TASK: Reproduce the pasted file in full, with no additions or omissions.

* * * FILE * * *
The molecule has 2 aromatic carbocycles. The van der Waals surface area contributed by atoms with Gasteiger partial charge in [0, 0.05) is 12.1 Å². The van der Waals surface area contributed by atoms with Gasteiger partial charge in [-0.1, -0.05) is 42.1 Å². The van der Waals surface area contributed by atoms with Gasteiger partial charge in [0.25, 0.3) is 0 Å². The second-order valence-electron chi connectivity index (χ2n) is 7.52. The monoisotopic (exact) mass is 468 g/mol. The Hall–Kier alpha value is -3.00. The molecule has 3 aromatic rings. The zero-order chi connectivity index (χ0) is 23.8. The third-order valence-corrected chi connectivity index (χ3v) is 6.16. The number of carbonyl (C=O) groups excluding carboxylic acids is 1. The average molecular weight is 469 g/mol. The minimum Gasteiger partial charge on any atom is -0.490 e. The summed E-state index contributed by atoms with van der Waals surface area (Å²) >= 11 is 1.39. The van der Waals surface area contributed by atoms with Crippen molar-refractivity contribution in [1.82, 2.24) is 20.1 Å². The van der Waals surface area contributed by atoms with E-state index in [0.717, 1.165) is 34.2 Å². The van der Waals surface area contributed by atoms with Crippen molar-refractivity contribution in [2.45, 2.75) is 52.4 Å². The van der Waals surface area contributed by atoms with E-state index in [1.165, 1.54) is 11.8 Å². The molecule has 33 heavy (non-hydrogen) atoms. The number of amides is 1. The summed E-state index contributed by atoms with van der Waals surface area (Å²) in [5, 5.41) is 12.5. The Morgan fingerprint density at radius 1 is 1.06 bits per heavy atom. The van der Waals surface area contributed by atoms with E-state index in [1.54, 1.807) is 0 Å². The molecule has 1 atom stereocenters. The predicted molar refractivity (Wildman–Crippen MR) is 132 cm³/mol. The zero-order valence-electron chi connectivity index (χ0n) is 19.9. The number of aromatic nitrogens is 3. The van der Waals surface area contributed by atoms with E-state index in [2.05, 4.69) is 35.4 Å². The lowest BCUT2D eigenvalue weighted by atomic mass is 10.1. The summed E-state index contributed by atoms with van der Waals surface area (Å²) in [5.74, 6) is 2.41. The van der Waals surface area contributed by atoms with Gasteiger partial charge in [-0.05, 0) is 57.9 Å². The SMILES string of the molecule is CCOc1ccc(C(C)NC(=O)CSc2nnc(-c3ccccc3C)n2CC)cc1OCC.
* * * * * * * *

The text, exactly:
The molecule has 2 aromatic carbocycles. The van der Waals surface area contributed by atoms with Gasteiger partial charge in [0, 0.05) is 12.1 Å². The van der Waals surface area contributed by atoms with Gasteiger partial charge in [-0.1, -0.05) is 42.1 Å². The van der Waals surface area contributed by atoms with Gasteiger partial charge in [0.25, 0.3) is 0 Å². The second-order valence-electron chi connectivity index (χ2n) is 7.52. The monoisotopic (exact) mass is 468 g/mol. The Hall–Kier alpha value is -3.00. The molecule has 3 aromatic rings. The zero-order chi connectivity index (χ0) is 23.8. The third-order valence-corrected chi connectivity index (χ3v) is 6.16. The number of carbonyl (C=O) groups excluding carboxylic acids is 1. The average molecular weight is 469 g/mol. The minimum Gasteiger partial charge on any atom is -0.490 e. The summed E-state index contributed by atoms with van der Waals surface area (Å²) >= 11 is 1.39. The van der Waals surface area contributed by atoms with Crippen molar-refractivity contribution in [1.82, 2.24) is 20.1 Å². The van der Waals surface area contributed by atoms with E-state index in [0.717, 1.165) is 34.2 Å². The van der Waals surface area contributed by atoms with Crippen molar-refractivity contribution in [2.45, 2.75) is 52.4 Å². The van der Waals surface area contributed by atoms with E-state index in [1.165, 1.54) is 11.8 Å². The molecule has 33 heavy (non-hydrogen) atoms. The number of amides is 1. The summed E-state index contributed by atoms with van der Waals surface area (Å²) in [5, 5.41) is 12.5. The Morgan fingerprint density at radius 1 is 1.06 bits per heavy atom. The van der Waals surface area contributed by atoms with E-state index in [1.54, 1.807) is 0 Å². The molecule has 1 atom stereocenters. The predicted molar refractivity (Wildman–Crippen MR) is 132 cm³/mol. The zero-order valence-electron chi connectivity index (χ0n) is 19.9. The number of aromatic nitrogens is 3. The van der Waals surface area contributed by atoms with E-state index in [2.05, 4.69) is 35.4 Å². The lowest BCUT2D eigenvalue weighted by atomic mass is 10.1. The summed E-state index contributed by atoms with van der Waals surface area (Å²) in [5.74, 6) is 2.41. The van der Waals surface area contributed by atoms with Gasteiger partial charge in [-0.05, 0) is 57.9 Å². The SMILES string of the molecule is CCOc1ccc(C(C)NC(=O)CSc2nnc(-c3ccccc3C)n2CC)cc1OCC.